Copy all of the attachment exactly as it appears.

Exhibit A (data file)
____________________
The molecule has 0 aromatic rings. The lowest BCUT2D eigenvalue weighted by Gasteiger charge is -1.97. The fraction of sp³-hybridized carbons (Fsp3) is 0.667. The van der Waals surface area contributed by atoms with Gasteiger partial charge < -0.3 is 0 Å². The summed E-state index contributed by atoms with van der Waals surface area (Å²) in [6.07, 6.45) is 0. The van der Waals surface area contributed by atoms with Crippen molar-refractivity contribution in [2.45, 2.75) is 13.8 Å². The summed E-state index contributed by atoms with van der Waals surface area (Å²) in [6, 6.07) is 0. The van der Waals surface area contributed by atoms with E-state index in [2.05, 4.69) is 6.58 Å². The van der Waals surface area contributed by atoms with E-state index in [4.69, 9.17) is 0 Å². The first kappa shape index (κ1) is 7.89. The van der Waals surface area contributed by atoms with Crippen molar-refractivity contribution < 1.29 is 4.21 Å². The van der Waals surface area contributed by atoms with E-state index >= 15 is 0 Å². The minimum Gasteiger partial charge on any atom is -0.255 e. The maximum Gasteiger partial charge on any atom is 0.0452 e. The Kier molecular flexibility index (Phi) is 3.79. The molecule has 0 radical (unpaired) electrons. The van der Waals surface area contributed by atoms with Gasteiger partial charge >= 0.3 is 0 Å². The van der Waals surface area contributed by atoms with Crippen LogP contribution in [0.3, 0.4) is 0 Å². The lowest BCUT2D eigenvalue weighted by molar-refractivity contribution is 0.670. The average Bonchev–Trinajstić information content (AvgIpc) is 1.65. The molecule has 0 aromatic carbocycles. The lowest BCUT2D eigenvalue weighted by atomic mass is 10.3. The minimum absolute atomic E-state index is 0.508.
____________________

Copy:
The molecule has 0 aromatic rings. The lowest BCUT2D eigenvalue weighted by Gasteiger charge is -1.97. The fraction of sp³-hybridized carbons (Fsp3) is 0.667. The van der Waals surface area contributed by atoms with Gasteiger partial charge < -0.3 is 0 Å². The summed E-state index contributed by atoms with van der Waals surface area (Å²) in [6.07, 6.45) is 0. The van der Waals surface area contributed by atoms with Crippen molar-refractivity contribution in [2.45, 2.75) is 13.8 Å². The summed E-state index contributed by atoms with van der Waals surface area (Å²) in [6, 6.07) is 0. The van der Waals surface area contributed by atoms with E-state index in [2.05, 4.69) is 6.58 Å². The van der Waals surface area contributed by atoms with E-state index in [4.69, 9.17) is 0 Å². The first kappa shape index (κ1) is 7.89. The van der Waals surface area contributed by atoms with Crippen molar-refractivity contribution < 1.29 is 4.21 Å². The van der Waals surface area contributed by atoms with E-state index >= 15 is 0 Å². The minimum Gasteiger partial charge on any atom is -0.255 e. The maximum Gasteiger partial charge on any atom is 0.0452 e. The Kier molecular flexibility index (Phi) is 3.79. The molecule has 0 radical (unpaired) electrons. The van der Waals surface area contributed by atoms with Gasteiger partial charge >= 0.3 is 0 Å². The van der Waals surface area contributed by atoms with Crippen LogP contribution in [0.3, 0.4) is 0 Å². The lowest BCUT2D eigenvalue weighted by molar-refractivity contribution is 0.670. The average Bonchev–Trinajstić information content (AvgIpc) is 1.65. The molecule has 0 aromatic carbocycles. The lowest BCUT2D eigenvalue weighted by atomic mass is 10.3. The minimum absolute atomic E-state index is 0.508.